Get Active

Get Active

17 June, 2014 0

If you can’t fly, than run, if you can’t run, then walk, if you can’t walk, then crawl, but whatever you do, you have to keep moving forward. -Dr. Martin Luther King Jr.

“Rule #3 Get ACTIVE – Take at Least 10,000 Steps or 20 Minutes of Moderate Physical Activity 4 Days per Week.”

Start with an amount that you feel comfortable with and gradually build-up.

Even the late great Martin Luther King Jr. could not deliver a motivational speech powerful enough to convince a person that doesn’t want to get active; to do so. 

While I plan on sharing some of the stories that keep me motivated, I could write until my fingers bled to the bone and it still would not be enough to motivate you – if you don’t want to improve.

However, I believe in you. The mere fact that you have visited this blog means that you want to improve.

While, everyone knows that physical activity is essential to good health, people tend to over-estimate the benefits of extreme workouts and underestimate the benefits of regular and consistent physical activity.  For a very long time, I did just that.  I believed that training for a marathon or triathlon would more than compensate for my daily junk food habit. On the flip-side, I felt that walking did almost nothing in-terms of fitness.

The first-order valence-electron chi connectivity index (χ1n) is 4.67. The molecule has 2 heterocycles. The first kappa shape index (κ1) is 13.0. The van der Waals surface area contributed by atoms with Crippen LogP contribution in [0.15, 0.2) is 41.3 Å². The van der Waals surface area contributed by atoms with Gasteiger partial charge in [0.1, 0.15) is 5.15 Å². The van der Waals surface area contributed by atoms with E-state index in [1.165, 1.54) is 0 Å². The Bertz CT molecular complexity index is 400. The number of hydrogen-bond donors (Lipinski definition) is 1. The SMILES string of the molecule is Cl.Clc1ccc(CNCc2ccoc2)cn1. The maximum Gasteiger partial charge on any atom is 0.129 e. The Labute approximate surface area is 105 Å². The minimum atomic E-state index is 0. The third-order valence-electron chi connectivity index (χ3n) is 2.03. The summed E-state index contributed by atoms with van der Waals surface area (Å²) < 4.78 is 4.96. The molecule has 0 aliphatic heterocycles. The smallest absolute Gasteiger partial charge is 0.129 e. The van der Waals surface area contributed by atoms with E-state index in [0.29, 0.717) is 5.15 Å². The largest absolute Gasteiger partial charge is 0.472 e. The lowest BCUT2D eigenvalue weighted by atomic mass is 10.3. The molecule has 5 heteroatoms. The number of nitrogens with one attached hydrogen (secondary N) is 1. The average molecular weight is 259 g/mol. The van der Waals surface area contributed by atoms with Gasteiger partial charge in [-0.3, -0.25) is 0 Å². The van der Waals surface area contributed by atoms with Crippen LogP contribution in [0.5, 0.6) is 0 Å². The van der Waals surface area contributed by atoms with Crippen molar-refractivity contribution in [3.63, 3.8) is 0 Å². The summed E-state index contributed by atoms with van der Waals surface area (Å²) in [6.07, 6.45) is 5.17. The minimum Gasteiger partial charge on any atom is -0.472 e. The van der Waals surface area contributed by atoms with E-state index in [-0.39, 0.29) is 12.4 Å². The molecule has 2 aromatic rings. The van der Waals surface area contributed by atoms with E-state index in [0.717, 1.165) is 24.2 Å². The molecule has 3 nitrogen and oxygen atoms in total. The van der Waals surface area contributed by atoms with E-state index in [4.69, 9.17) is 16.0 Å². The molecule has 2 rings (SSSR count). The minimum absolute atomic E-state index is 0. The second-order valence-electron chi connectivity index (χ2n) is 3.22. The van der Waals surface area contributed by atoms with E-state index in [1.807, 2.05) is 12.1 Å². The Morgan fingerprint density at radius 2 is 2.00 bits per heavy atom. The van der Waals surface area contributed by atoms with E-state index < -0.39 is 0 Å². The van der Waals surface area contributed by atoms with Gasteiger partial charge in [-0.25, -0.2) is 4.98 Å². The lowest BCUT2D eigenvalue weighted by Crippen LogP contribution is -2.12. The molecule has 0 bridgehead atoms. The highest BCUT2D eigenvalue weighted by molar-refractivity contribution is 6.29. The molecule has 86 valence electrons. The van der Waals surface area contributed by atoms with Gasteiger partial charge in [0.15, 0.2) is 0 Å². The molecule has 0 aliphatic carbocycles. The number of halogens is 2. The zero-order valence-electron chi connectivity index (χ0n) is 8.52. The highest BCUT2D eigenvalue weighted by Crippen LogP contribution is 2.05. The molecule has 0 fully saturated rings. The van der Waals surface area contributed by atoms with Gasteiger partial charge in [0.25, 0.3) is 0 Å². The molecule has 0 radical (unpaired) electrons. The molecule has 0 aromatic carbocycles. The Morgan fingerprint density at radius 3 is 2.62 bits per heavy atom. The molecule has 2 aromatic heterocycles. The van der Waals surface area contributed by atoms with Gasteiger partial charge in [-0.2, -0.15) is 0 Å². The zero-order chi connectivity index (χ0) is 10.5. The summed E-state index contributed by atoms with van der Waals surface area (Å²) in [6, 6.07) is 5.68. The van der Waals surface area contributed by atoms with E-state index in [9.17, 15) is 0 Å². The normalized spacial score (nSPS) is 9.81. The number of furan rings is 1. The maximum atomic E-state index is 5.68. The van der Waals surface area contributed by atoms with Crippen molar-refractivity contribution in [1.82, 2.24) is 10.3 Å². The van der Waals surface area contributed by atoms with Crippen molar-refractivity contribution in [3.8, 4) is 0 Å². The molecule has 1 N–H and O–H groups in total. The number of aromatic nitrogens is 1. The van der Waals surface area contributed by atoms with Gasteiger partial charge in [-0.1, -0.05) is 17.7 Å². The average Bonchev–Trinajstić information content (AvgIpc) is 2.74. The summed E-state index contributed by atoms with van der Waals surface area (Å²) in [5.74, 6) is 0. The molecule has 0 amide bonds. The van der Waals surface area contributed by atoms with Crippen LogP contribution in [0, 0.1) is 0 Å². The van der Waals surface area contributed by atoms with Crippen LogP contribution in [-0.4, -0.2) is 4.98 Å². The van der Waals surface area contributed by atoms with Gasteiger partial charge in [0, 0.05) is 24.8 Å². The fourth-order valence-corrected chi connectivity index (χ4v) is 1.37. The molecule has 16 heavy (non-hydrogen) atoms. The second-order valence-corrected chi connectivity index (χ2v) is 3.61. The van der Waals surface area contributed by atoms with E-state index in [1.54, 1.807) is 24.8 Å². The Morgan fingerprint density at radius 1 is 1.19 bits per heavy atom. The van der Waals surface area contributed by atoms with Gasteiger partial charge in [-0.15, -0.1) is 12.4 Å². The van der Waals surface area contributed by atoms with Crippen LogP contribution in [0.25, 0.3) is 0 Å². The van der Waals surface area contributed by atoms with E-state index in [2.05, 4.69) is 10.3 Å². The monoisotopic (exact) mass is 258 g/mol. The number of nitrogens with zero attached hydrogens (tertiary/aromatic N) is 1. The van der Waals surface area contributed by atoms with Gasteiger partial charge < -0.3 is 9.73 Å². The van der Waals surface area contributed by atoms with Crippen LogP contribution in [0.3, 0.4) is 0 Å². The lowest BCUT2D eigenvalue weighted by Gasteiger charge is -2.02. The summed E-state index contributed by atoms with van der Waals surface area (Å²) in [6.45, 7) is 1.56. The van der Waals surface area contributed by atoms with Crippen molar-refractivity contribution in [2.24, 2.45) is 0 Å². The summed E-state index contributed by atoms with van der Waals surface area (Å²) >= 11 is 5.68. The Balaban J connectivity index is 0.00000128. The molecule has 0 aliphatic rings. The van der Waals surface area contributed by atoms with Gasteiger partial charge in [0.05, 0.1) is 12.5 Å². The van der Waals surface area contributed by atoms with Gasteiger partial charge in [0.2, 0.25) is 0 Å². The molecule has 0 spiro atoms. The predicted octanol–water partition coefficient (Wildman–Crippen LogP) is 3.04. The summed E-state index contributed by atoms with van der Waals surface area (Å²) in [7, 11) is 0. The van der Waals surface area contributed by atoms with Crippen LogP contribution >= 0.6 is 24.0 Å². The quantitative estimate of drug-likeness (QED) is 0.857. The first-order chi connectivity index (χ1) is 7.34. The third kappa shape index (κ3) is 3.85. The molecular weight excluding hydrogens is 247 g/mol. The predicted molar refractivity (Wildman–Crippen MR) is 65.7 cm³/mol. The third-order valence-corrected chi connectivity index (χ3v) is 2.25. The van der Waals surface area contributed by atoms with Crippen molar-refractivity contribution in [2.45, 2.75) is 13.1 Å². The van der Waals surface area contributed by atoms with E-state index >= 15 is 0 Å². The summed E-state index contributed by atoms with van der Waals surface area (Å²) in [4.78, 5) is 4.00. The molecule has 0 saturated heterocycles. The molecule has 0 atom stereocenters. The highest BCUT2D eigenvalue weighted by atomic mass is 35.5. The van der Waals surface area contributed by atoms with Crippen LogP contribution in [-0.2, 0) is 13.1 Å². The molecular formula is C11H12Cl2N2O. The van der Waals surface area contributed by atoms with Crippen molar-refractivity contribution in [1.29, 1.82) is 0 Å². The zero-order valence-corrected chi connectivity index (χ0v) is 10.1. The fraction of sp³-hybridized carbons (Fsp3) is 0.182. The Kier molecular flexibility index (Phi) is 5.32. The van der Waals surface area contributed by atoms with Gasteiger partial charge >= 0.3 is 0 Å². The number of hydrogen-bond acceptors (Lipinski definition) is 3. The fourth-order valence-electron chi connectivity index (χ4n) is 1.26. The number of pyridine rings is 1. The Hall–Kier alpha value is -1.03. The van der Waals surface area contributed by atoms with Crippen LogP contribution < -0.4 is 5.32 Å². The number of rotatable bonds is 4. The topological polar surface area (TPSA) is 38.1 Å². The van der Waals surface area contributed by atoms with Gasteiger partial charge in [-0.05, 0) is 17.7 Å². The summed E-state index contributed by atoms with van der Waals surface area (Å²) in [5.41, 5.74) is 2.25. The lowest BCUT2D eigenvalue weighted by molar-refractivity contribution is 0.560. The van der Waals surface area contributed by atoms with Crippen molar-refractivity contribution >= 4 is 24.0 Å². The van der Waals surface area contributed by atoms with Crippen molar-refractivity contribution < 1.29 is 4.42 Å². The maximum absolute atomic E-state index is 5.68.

I call this approach to fitness the Rocky Balboa syndrome.

All Rocky movies, have a familiar and recurring story-line. In the first half of each movie, Rocky (played by Sylvester Stallone) is portrayed as a complete has-been washed-up fighter who spends more time attacking Doritos bags than punching bags. Then suddenly the light bulb goes off, and he becomes a man possessed; spending hours in the gym, carving out a perfectly sculptured body (that always manages to have the perfect tan) in preparation for the championship fight.

The popularity of extreme fitness programs like P90X and Insanity reinforces this ideal – buy their DVD and you too can go from the sofa to the perfect body in just 90 days.